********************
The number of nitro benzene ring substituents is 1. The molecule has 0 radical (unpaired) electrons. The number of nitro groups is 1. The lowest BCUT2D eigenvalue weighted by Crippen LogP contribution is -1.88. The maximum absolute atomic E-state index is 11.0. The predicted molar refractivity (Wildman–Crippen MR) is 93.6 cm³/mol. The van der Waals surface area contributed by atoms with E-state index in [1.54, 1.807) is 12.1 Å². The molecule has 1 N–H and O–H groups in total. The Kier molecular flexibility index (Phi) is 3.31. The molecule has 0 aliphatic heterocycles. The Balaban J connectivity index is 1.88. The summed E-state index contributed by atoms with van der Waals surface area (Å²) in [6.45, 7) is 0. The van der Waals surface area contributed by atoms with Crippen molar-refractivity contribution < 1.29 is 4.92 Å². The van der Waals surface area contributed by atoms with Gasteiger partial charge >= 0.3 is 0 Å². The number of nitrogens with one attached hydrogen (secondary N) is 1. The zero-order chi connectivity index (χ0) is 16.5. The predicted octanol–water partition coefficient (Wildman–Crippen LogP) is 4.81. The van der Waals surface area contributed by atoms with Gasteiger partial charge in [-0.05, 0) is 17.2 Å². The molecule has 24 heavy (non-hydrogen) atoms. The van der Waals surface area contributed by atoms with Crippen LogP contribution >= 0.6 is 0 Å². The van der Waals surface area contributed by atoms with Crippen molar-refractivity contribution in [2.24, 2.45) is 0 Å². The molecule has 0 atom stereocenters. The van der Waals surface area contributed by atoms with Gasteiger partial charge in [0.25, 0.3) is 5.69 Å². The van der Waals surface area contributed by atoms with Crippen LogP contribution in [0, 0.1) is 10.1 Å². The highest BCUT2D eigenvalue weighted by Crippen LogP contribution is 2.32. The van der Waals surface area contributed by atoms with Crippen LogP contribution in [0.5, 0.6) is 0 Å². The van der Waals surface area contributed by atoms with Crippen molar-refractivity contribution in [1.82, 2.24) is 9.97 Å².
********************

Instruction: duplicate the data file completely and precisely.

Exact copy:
The number of nitro benzene ring substituents is 1. The molecule has 0 radical (unpaired) electrons. The number of nitro groups is 1. The lowest BCUT2D eigenvalue weighted by Crippen LogP contribution is -1.88. The maximum absolute atomic E-state index is 11.0. The predicted molar refractivity (Wildman–Crippen MR) is 93.6 cm³/mol. The van der Waals surface area contributed by atoms with E-state index in [1.54, 1.807) is 12.1 Å². The molecule has 1 N–H and O–H groups in total. The Kier molecular flexibility index (Phi) is 3.31. The molecule has 0 aliphatic heterocycles. The Balaban J connectivity index is 1.88. The summed E-state index contributed by atoms with van der Waals surface area (Å²) in [6.45, 7) is 0. The van der Waals surface area contributed by atoms with Crippen molar-refractivity contribution < 1.29 is 4.92 Å². The van der Waals surface area contributed by atoms with Gasteiger partial charge >= 0.3 is 0 Å². The number of nitrogens with one attached hydrogen (secondary N) is 1. The zero-order chi connectivity index (χ0) is 16.5. The predicted octanol–water partition coefficient (Wildman–Crippen LogP) is 4.81. The van der Waals surface area contributed by atoms with Gasteiger partial charge in [-0.05, 0) is 17.2 Å². The molecule has 24 heavy (non-hydrogen) atoms. The van der Waals surface area contributed by atoms with Crippen LogP contribution >= 0.6 is 0 Å². The van der Waals surface area contributed by atoms with Crippen molar-refractivity contribution in [2.24, 2.45) is 0 Å². The molecule has 0 atom stereocenters. The van der Waals surface area contributed by atoms with Gasteiger partial charge in [0.25, 0.3) is 5.69 Å². The van der Waals surface area contributed by atoms with Crippen LogP contribution in [0, 0.1) is 10.1 Å². The highest BCUT2D eigenvalue weighted by Crippen LogP contribution is 2.32. The van der Waals surface area contributed by atoms with Crippen LogP contribution in [0.5, 0.6) is 0 Å². The van der Waals surface area contributed by atoms with Crippen molar-refractivity contribution in [1.82, 2.24) is 9.97 Å².